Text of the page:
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2 Induction, Samples, and Kinds

In Michael O'Rourke, Joseph Keim Campbell & Matthew H. Slater (eds.), Carving Nature at its Joints: Natural Kinds in Metaphysics and Science. MIT Press. pp. 33 (2011)

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  1. Natural Kindness.Matthew Slater - 2015 - British Journal for the Philosophy of Science 66 (2):375-411.
    Philosophers have long been interested in a series of interrelated questions about natural kinds. What are they? What role do they play in science and metaphysics? How do they contribute to our epistemic projects? What categories count as natural kinds? And so on. Owing, perhaps, to different starting points and emphases, we now have at hand a variety of conceptions of natural kinds—some apparently better suited than others to accommodate a particular sort of inquiry. Even if coherent, this situation isn’t (...)
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  • The Pessimistic Induction: A Bad Argument Gone Too Far.Moti Mizrahi - 2013 - Synthese 190 (15):3209-3226.
    In this paper, I consider the pessimistic induction construed as a deductive argument (specifically, reductio ad absurdum) and as an inductive argument (specifically, inductive generalization). I argue that both formulations of the pessimistic induction are fallacious. I also consider another possible interpretation of the pessimistic induction, namely, as pointing to counterexamples to the scientific realist’s thesis that success is a reliable mark of (approximate) truth. I argue that this interpretation of the pessimistic induction fails, too. If this is correct, then (...)
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  • Natural Kinds as Nodes in Causal Networks.Muhammad Khalidi - 2018 - Synthese 195 (4):1379-1396.
    In this paper I offer a unified causal account of natural kinds. Using as a starting point the widely held view that natural kind terms or predicates are projectible, I argue that the ontological bases of their projectibility are the causal properties and relations associated with the natural kinds themselves. Natural kinds are not just concatenations of properties but ordered hierarchies of properties, whose instances are related to one another as causes and effects in recurrent causal processes. The resulting account (...)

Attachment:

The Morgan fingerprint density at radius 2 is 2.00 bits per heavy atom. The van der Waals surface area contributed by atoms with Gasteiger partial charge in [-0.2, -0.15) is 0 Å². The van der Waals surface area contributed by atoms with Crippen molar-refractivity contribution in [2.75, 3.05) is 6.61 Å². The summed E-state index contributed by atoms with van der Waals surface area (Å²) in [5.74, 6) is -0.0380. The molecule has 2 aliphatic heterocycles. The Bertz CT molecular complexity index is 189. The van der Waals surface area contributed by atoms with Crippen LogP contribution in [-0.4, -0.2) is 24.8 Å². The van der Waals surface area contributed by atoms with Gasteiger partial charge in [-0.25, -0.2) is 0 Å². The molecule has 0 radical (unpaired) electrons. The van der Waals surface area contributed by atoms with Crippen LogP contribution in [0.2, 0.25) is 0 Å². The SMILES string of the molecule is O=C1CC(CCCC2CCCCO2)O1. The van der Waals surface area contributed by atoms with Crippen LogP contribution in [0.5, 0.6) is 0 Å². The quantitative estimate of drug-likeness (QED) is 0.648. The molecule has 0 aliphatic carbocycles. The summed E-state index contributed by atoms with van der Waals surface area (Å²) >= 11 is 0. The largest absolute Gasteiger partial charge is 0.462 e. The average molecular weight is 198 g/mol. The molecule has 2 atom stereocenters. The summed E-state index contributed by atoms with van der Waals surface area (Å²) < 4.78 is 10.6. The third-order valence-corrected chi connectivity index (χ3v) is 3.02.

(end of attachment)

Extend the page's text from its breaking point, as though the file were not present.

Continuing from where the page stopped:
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  • A Different Kind of Property Cluster Kind.Matthew Slater - unknown
    Richard Boyd has long campaigned for a view of natural kinds he calls the Homeostatic Property Cluster account. This account has been particularly exciting for philosophers of biology unhappy with traditional essentialism about natural kinds and the views that biological kinds are, in one way or another, “historical entities”. Though defenders of HPC kinds have done much to further articulate the view, many questions about the account remain. One pressing question concerns the way in which HPC kinds are supposed to (...)
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  • Historical Inductions: New Cherries, Same Old Cherry-Picking.Moti Mizrahi - 2015 - International Studies in the Philosophy of Science 29 (2):129-148.
    In this article, I argue that arguments from the history of science against scientific realism, like the arguments advanced by P. Kyle Stanford and Peter Vickers, are fallacious. The so-called Old Induction, like Vickers's, and New Induction, like Stanford's, are both guilty of confirmation bias—specifically, of cherry-picking evidence that allegedly challenges scientific realism while ignoring evidence to the contrary. I also show that the historical episodes that Stanford adduces in support of his New Induction are indeterminate between a pessimistic and (...)
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